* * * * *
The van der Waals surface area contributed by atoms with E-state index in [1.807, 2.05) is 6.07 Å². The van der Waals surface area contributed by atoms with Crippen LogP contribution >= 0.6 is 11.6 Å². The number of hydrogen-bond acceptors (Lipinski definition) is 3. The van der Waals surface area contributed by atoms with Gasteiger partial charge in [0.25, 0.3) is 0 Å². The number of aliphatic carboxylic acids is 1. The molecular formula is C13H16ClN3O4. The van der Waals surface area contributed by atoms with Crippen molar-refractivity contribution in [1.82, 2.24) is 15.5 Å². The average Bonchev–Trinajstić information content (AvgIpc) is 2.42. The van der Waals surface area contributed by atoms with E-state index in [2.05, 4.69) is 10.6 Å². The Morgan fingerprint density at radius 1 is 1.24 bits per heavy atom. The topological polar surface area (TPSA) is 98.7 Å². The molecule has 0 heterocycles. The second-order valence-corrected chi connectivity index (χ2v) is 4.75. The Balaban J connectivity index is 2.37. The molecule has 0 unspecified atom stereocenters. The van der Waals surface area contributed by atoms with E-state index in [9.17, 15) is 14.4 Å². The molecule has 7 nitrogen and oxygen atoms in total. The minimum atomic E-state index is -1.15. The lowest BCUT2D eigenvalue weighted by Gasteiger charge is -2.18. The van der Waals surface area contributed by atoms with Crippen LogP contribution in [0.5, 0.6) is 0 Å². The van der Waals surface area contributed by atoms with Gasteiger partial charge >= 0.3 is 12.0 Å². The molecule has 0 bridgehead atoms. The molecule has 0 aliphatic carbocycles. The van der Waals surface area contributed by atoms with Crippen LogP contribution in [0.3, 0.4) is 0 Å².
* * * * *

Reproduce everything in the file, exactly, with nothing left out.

The van der Waals surface area contributed by atoms with E-state index in [1.807, 2.05) is 6.07 Å². The van der Waals surface area contributed by atoms with Crippen LogP contribution >= 0.6 is 11.6 Å². The number of hydrogen-bond acceptors (Lipinski definition) is 3. The van der Waals surface area contributed by atoms with Gasteiger partial charge in [0.25, 0.3) is 0 Å². The number of aliphatic carboxylic acids is 1. The molecular formula is C13H16ClN3O4. The van der Waals surface area contributed by atoms with Crippen molar-refractivity contribution in [1.82, 2.24) is 15.5 Å². The average Bonchev–Trinajstić information content (AvgIpc) is 2.42. The van der Waals surface area contributed by atoms with E-state index in [2.05, 4.69) is 10.6 Å². The Morgan fingerprint density at radius 1 is 1.24 bits per heavy atom. The topological polar surface area (TPSA) is 98.7 Å². The molecule has 0 heterocycles. The second-order valence-corrected chi connectivity index (χ2v) is 4.75. The Balaban J connectivity index is 2.37. The molecule has 0 unspecified atom stereocenters. The van der Waals surface area contributed by atoms with E-state index in [9.17, 15) is 14.4 Å². The molecule has 7 nitrogen and oxygen atoms in total. The minimum atomic E-state index is -1.15. The lowest BCUT2D eigenvalue weighted by Gasteiger charge is -2.18. The van der Waals surface area contributed by atoms with Crippen LogP contribution in [0.5, 0.6) is 0 Å². The van der Waals surface area contributed by atoms with Gasteiger partial charge >= 0.3 is 12.0 Å². The molecule has 0 bridgehead atoms. The molecule has 0 aliphatic carbocycles. The van der Waals surface area contributed by atoms with Crippen LogP contribution in [0.3, 0.4) is 0 Å².